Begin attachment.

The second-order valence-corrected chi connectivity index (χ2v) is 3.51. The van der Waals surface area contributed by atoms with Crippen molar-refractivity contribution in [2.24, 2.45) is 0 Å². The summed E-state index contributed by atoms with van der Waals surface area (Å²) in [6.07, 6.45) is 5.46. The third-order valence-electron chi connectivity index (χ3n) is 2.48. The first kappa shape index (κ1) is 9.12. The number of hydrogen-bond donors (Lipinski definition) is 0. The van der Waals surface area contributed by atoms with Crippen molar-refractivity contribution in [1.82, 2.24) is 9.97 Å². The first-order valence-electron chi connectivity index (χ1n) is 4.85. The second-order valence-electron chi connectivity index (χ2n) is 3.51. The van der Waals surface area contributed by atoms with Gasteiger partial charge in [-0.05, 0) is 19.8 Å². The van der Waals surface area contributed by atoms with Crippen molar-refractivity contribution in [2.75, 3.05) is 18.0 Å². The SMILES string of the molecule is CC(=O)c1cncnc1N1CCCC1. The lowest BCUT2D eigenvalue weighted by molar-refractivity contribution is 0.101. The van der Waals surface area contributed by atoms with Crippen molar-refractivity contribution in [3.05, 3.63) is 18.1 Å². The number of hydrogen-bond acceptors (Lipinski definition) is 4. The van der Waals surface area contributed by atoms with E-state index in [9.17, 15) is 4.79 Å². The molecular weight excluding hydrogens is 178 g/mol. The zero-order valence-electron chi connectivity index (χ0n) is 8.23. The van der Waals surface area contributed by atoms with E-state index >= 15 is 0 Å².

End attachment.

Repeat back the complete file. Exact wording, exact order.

The second-order valence-corrected chi connectivity index (χ2v) is 3.51. The van der Waals surface area contributed by atoms with Crippen molar-refractivity contribution in [2.24, 2.45) is 0 Å². The summed E-state index contributed by atoms with van der Waals surface area (Å²) in [6.07, 6.45) is 5.46. The third-order valence-electron chi connectivity index (χ3n) is 2.48. The first kappa shape index (κ1) is 9.12. The number of hydrogen-bond donors (Lipinski definition) is 0. The van der Waals surface area contributed by atoms with Crippen molar-refractivity contribution in [1.82, 2.24) is 9.97 Å². The first-order valence-electron chi connectivity index (χ1n) is 4.85. The second-order valence-electron chi connectivity index (χ2n) is 3.51. The van der Waals surface area contributed by atoms with Gasteiger partial charge in [-0.05, 0) is 19.8 Å². The van der Waals surface area contributed by atoms with Crippen molar-refractivity contribution in [2.75, 3.05) is 18.0 Å². The SMILES string of the molecule is CC(=O)c1cncnc1N1CCCC1. The lowest BCUT2D eigenvalue weighted by molar-refractivity contribution is 0.101. The van der Waals surface area contributed by atoms with Crippen molar-refractivity contribution in [3.05, 3.63) is 18.1 Å². The number of hydrogen-bond acceptors (Lipinski definition) is 4. The van der Waals surface area contributed by atoms with E-state index in [9.17, 15) is 4.79 Å². The molecular weight excluding hydrogens is 178 g/mol. The zero-order valence-electron chi connectivity index (χ0n) is 8.23. The van der Waals surface area contributed by atoms with E-state index >= 15 is 0 Å².